Despite all this political negativity, however, optimism must and will prevail. For it was optimism that defeated the scaremongering of the Remain camp at the polls and it will be optimism that goes forth to guarantee the people’s wish that Britain once more claim its rightful place in the world, this time on its own terms. Brexit is about many things – sovereignty, trade, and immigration, to name but a few – and yet all these could easily be distilled into two distinct principles: Choice and Merit. 

From its very conception in the aftermath of World War Two, the European Union was based on no grander principle than geographical proximity. This is not to discount the altruistic motives certain European leaders had in reviving war-torn regions of Western Europe, but when considering American initiatives at the time geared towards the same goal of post-war revivification, most notably the Marshall Plan, the idea of proximity alone justifying a political and economic union – especially in this postmodern age of internet commerce – is utterly absurd. Imagine how disgruntled, to put it mildly, Palestine would be if it were finally granted statehood only to be told, because of proximity, it had to immediately enter into a political and economic union with its arch-nemesis, Israel. The unpleasant historical fact is, with Britain’s exit from the EU imminent, the only Allied nation has left the European picture, leaving a map composed of areas that were either neutral, occupied, or Axis powers during World War Two. Whereas in order to account for historical merit in the context of the global conflict often cited to justify the creation of the EU, one must zoom outwards to incorporate allies such as the Commonwealth nations, Russia, and, most revealingly, the United States. Nations with which a post-Brexit Britain now has the freedom to choose to foster improved relations.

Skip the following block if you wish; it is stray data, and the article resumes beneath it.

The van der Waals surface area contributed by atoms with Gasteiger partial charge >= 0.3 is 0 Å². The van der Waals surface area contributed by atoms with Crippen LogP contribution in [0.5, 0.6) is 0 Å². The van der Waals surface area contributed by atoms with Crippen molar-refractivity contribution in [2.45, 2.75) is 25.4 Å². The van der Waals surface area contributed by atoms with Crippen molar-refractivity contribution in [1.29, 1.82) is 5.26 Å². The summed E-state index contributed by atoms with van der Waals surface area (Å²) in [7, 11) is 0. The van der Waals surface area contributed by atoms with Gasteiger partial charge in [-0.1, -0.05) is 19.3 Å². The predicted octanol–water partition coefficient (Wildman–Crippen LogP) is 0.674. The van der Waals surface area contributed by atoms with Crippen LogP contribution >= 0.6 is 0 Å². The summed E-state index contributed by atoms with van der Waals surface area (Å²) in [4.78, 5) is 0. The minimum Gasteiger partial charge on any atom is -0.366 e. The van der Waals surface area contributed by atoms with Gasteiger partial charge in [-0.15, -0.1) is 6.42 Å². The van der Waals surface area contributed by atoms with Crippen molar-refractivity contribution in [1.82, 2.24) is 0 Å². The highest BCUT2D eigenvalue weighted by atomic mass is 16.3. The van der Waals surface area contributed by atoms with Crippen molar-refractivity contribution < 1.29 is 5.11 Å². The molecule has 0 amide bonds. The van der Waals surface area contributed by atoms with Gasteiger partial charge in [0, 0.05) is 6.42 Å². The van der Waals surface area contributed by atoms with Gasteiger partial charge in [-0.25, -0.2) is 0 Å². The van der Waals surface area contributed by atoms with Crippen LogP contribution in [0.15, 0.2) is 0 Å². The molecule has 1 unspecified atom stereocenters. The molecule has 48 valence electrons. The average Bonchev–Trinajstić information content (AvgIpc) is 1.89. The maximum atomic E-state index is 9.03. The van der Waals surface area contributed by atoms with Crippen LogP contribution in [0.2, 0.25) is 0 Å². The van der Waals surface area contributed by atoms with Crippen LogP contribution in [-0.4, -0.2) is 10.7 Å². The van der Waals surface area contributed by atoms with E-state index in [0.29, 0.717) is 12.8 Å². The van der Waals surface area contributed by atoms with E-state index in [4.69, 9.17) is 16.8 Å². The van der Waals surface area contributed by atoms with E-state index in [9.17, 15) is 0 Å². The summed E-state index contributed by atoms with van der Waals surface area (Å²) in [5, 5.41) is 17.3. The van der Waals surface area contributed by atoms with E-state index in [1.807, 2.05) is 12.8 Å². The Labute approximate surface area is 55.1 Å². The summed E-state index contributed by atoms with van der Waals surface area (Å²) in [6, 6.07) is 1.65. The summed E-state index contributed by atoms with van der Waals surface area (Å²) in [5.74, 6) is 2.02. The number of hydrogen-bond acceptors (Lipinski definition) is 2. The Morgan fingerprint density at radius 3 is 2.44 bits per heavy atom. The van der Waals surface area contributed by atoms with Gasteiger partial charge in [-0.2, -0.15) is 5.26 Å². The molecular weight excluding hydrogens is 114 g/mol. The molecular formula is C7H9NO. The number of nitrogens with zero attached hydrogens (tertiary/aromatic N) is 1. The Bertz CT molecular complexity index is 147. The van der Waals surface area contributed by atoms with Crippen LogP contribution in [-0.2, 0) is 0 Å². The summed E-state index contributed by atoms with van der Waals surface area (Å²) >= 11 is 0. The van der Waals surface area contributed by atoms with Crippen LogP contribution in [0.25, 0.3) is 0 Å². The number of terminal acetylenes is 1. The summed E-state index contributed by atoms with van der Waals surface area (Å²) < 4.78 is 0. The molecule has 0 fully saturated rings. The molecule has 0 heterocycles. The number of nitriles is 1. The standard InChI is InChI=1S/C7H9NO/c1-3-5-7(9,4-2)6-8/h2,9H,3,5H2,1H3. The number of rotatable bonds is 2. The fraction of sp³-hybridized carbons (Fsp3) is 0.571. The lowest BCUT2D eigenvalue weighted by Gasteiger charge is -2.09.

How ironic it is that by abandoning globalism, the world suddenly gets much bigger.
It has been posited by some in the Eurosceptic movement that the EU is, to some extent, a protracted attempt to assuage German guilt. If that indeed be the case and Germany wishes to continue making the culturally suicidal mistake of shaming itself out of its Leibnizes, Beethovens and Einsteins, let them. But not at the expense of requiring Britain to do the same with its Shakespeares, Elgars and Darwins – or, by extension, America to do so with its Jeffersons, Gershwins and Twains.

Brexit has the clear potential to represent a victory of merit over quotas and informed choice over convenient proximity. And perhaps it will also prove the long-desired harbinger that the flat-lined pulse of Western culture will beat once more. Most importantly, however, it can be the opportunity for Britain not only to inspire other nation-states within the EU to reclaim their own national sovereignty, but to reverse and consequently invalidate Barack Obama’s meddlesome naysaying when this determined nation finds itself at the front – not the back – of the queue. 

“Let us go forward together.” – Winston Churchill.